"By preventing a free market in education, a handful of social engineers - backed by the industries that profit from compulsory schooling: teacher colleges, textbook publishers, materials suppliers, et al. - has ensured that most of our children will not have an education, even though they may be thoroughly schooled." - John Taylor Gatto
I guess you could say I'm an autodidact.
I didn't learn a damn thing in public (meaning socialist) schools beyond the first grade. Readin', writin' and arithmetic. That was it. It wasn't about what Alfred Adler wrote: "Children should be prepared and motivated to make themselves the best human beings they are capable of becoming."
There was only one time I enjoyed school. I was in the gifted program the summer in-between the sixth and seventh grade. I took two classes, with about an hour in-between them, and I thoroughly enjoyed it.
That was the summer I found my parent's old dictionary from the '50s and taught myself grammar from the back of it. I still have that dictionary.
Otherwise I never liked school. I didn't so much hate it as I was bored by it. I fell asleep in high school, and I wasn't the only student who did that. I did learn how to make a bong out of a coffee pot, though.
I decided I was mostly there to be babysat so my parents could work.
What I learned, I learned by myself. I don't even blame the teachers. They were caught in a bureaucratic mess and did the best they could.
I had maybe six classes in college that I learned anything in. It's astonishing how much time I wasted in school. Not just years. Decades.
In college, since I didn't want to waste the time and money taking any economics classes. I took proficiency tests for Introduction to Macroeconomics and Introduction to Microeconomics. I made an A and a B. The dean of the economics department came out and shook my hand and told me what I had done was almost impossible.
I didn't tell him all I did was read the books and study. (By the way, what was taught was the neoclassical/Keynesian synthesis, which means it was worthless.)
Schools have gotten a lot worse since I attended. Now they're drugging little boys with Ritalin. Oh my God. Psychiatric "medication" is associated with substantial increases in murder/suicide, and drug companies have paid out hundreds of millions of dollars in lawsuits.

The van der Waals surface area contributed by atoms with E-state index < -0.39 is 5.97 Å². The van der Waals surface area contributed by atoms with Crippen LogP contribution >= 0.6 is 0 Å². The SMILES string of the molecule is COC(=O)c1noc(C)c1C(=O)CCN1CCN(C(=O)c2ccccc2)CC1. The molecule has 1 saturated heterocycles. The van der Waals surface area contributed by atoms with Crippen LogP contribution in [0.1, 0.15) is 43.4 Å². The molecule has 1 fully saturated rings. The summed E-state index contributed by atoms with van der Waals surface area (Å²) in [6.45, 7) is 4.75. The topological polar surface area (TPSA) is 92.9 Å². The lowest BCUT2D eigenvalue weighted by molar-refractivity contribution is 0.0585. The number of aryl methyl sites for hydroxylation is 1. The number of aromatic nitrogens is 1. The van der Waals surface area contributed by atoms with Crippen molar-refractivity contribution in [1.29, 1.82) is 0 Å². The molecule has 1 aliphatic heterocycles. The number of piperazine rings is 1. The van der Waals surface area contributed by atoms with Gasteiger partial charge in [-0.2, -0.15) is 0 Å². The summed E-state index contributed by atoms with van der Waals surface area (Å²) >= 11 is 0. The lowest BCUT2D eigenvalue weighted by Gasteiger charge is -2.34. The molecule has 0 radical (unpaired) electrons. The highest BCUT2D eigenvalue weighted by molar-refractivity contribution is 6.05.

The best times I ever had was when I was not in school. On weekends I used to roam for miles. I found stagnant ponds full not only of frog tadpoles but mudpuppy ones, which look like frog tadpoles but are about five times as big. I found wild bamboo. I found wild onions. I caught crawdads with a string and bread dough.
I bought home stray dogs. I rode horses and minibikes. I crashed everything I got on. I've got scars all over me, which I consider permanent souvenirs.
Speaking of wandering in the woods, I know one couple who gave up the whole work/consume lifestyle. They moved into a rural trailer. They homeschool their kids, which consists of walks in the woods while the mother or father explains what they encounter. Doing it by myself fascinated me, and I'm sure these kids aren't any different than me.
I once built a crystal radio kit out of a cardboard toilet roll with copper wire wrapped around it. Damn if it didn't work. Know how I learned to build it? From my Cub Scout handbook.
I'm not even going to talk about the things I did with fire and explosives. Let's just say I had a chemistry set.
These days, you really don't have to educate your kids by yourself. They'll educate themselves if you let them. Did you teach your sons to play video games? No. They taught themselves.
It's play they're engaging in.
Play is not exactly fun. It's serious and absorbing. And that's exactly what school is not.
When it comes right down to it, children always educate themselves. If children didn't have the inherent ability, they could never be educated no matter how hard adults tried. So school should be set up to be absorbing. But it's not. I don't think it can be. You spend too much time there.
It's been noticed as far back as the Greeks you can only ask a question if in some way the answer is already in you. I remember when I was 12 or 13 I read a story by Robert Sheckley in which he wrote about the same thing: you can't even ask a question unless you already know most of the answer.
Stuart Brown, who spends his time studying play, said it "shapes the brain, open the imagination and invigorates the soul." He's exactly right, and it's exactly what school does not do.
Because you don't do it, the schools won't. Chances are they'll destroy your kids.